Milk Grotto

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This small and peaceful chapel is located close to the Nativity Church in Manger Square. Tradition has it that while Mary was nursing Jesus, a few drops of milk spilled to the ground turning the rocks white. The church is believed to be where Joseph, Mary and Jesus took refuge before their escape to Egypt.

“And after the wise men departed, behold an angel of the Lord appeared in sleep to Joseph, saying Arise, and take the child and his mother and fly into Egypt: and be there until I shall tell thee. For it will come to pass that Herod will seek the child to destroy him.” Matthew 2:13-19.

In the heart of Bethlehem, just a few minutes walk from Manger Square, there is a beautiful chapel of Margaret Sitti Mariam, “Grotto of the Lady Mary”, commonly known as “the Milk Grotto”. It is said that the Milk Grotto was the place where the Holy Family found shelter during the Slaughter of the Innocents, before their flight into Egypt. Mary and Joseph decided to stay there until they knew that their newborn baby, Jesus, would be safe from King Herod’s soldiers.

A church was built over the grotto in the 5th century. The remnants of a beautiful mosaic found in the courtyard of the grotto are believed to be from this time period.

The grotto’s name is derived from the belief that a drop of Mary’s milk spilled onto the ground of the cave and turned it completely white. In fact, the milky white rock covering the grotto’s interior has a magical power. For ages, childless woman of many religions have made a pilgrimage to the Milk Grotto, in order to ask for the gift of an offspring. Some of the pilgrims will take the stone powder with them and give it to the people who cannot have children.

Strong beliefs and prayer really can create miracles as demonstrated by the tens of thousands of people who have taken a sample of the milk powder home with them. People are supposed to mix a pinch of the powder of Milk Grotto’s rock with water or milk and their spouse should drink the mixture. If they are Catholic they should pray the Holy Rosary together. While saying the third joyful mystery – “The Nativity of Jesus in Bethlehem” – they are to pray for a gift of an offspring.

And the angel said unto them: “Fear not: for, behold, I bring you good tidings of great joy, which shall be to all people. For unto you is born this day in the city of David a Saviour, which is Christ the Lord. And this shall be a sign unto you; Ye shall find the babe wrapped in swaddling clothes, lying in a manger”. (Luke 2,6-12)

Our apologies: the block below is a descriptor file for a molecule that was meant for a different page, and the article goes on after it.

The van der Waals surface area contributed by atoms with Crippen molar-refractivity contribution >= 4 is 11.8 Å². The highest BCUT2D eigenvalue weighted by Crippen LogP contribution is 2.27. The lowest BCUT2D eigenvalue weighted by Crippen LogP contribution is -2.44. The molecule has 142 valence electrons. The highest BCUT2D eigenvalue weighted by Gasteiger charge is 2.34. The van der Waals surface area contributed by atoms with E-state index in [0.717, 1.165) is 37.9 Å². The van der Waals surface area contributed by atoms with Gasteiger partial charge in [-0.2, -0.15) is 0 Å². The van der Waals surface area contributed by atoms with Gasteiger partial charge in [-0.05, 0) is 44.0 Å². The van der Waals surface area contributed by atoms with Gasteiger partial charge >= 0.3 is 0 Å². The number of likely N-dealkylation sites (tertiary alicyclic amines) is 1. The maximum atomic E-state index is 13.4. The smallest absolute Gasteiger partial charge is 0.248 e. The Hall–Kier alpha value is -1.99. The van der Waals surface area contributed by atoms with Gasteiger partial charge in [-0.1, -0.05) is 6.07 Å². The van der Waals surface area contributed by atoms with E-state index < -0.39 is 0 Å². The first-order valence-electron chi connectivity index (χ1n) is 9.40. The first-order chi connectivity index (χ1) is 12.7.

If the spouse is of another religion they should simply pray with their own words to the Virgin Mary.

While passing the church’s gate and turning left one can find a small room full of photographs of many little babies held by their happy parents. The room was created to display evidence of the power of the “White Stone of Miracles” and to expose the letters of gratitude from new parents and their families. The letters found within are in many different languages and each includes a picture of their gift from the Virgin Mary, the photo of a long-awaited child. The miracle of the milk grotto has created ecstatic parents from many religious backgrounds and from all around the world.

Between the letters there is one from a Polish lady called Janina. She came with her husband on a pilgrimage to the Holy Land and during her visit to the Milk Grotto in Bethlehem she discovered the room of the “Miracle Babies”. Knowing that her son and his wife could not have a baby for a long time, she thought that the prayer to the Virgin and the holy power of the grotto’s stone could give them a chance. So she decided to take a piece of the milky rock with her to Poland and give it to her daughter in law. Her grateful letter is one of the best testimonies for Mary’s great miracle. Janina writes that finally her first granddaughter, Lidia, was born.

milk grotto

The present building around the Grotto was built by the Franciscans in 1872 and before that in the 5th century with mosaics fragments of motifs and crosses and traces of original walls that remain to this day. The grotto is hollowed out of the soft white rock. There is also a tradition that identifies this as the burial site of the young victims of Herod’s Slaughter of the Innocents.

This chapel has long been a devotional site for women. Both Christians and Muslims believe scrapings from the stones in the grotto boost the quantity of a mother’s milk and enhance fertility. Nursing mothers mix it in their drinking water while expecting mothers place the rock under their mattress.

This revered site is known in Arabic as Maghari al Saiydeh. Many European churches have taken away pieces of the rock to put in their own churches.


Beata M. Andonia works for the Bethlehem tourism bureau and blogs for Travelujah. She is originally from Poland and moved to Bethlehem in 2010.

Location: Milk Grotto Street

Hours: 8 a.m. till 1:30 p.m. and 2 p.m. to 5 p.m.

Cost: Free